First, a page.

This section is from the book "Commercial Gardening Vol4", by John Weathers (the Editor). Also available from Amazon: Commercial Gardening, A Practical & Scientific Treatise For Market Gardeners.
The Common British Elm or Aume attains a height of over 100 ft., and the trunk a girth of over 20 ft. The ovate-oblong leaves are 2-3 in. long and somewhat pointed. There are several varieties, including acwtifolia; Berardi, with smaller leaves and slender habit; betuloefolia; stricta, rigid; tortuosa, a peculiar twisted form; virens, the Kidbrook Elm, with almost evergreen foliage; variegata, leaves striped and blotched with white; and Louis Van Houtte, a golden-leaved form.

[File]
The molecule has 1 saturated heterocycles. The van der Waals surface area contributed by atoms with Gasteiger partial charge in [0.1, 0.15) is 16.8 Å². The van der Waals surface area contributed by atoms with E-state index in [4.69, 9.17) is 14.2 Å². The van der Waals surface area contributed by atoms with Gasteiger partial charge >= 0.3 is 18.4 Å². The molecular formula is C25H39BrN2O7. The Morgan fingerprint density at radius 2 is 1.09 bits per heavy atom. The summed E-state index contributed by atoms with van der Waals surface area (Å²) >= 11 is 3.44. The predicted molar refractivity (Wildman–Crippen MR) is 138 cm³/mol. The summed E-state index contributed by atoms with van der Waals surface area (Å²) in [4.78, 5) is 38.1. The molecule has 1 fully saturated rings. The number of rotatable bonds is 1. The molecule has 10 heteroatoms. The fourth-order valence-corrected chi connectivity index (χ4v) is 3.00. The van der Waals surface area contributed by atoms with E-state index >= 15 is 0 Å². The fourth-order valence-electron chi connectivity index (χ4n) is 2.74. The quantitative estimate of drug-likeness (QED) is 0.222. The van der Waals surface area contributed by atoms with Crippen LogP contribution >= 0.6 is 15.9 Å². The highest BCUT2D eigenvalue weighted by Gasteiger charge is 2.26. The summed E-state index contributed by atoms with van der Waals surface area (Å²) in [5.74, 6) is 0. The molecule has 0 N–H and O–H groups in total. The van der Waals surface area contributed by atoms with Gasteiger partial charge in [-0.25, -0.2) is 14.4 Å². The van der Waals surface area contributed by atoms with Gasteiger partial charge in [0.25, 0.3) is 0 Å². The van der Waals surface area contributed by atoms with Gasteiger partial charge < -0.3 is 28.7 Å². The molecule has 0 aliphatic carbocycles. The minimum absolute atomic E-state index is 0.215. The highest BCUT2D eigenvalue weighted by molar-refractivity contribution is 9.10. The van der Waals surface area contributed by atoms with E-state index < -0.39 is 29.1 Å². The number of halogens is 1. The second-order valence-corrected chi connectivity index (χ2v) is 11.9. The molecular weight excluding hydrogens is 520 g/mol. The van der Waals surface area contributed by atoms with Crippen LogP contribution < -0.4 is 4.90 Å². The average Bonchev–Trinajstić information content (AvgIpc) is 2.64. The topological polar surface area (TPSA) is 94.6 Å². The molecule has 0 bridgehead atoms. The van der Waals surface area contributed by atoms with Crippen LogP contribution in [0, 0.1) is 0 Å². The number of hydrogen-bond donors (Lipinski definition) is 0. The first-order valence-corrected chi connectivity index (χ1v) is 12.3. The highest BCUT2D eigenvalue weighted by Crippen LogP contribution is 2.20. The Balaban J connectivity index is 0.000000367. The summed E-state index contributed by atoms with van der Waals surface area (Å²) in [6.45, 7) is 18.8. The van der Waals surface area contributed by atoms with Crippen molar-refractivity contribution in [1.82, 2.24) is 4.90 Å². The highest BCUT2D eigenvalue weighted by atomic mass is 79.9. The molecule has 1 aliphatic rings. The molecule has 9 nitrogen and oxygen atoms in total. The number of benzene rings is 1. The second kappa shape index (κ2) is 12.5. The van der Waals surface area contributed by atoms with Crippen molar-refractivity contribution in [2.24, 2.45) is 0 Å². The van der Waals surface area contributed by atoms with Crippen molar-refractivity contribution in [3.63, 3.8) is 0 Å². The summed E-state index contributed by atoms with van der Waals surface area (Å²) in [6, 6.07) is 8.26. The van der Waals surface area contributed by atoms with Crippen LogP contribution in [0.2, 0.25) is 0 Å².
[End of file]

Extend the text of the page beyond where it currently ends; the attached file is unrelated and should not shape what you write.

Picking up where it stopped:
U. montana, the Scotch or Wych Elm, is similar to campestris and seems to be greatly confused with it, the varieties of one being often associated with those of the other. One of the best street trees, especially for seaside towns, is the Cornish Elm (cornubiensis), which has smaller and more deeply veined and more closely arranged leaves than the type. The variety fasiigiata, known as the Exeter or Ford's Elm, is pyramidal in habit with peculiarly twisted leaves; there is a golden-leaved form of it (aurea). The Chichester or Huntingdon Elm (vegeta) is a very rapid grower. The Downton Elm (pendula) is a smooth-leaved variety of campestris, with a drooping habit. There are several other elms grown under such names as Camperdowni; Dampieri aurea, a fine golden-leaved form; marmorata, with mottled leaves; Richardsoni; and Whitworthi. All special varieties are usually grafted on stocks of the Common Elm.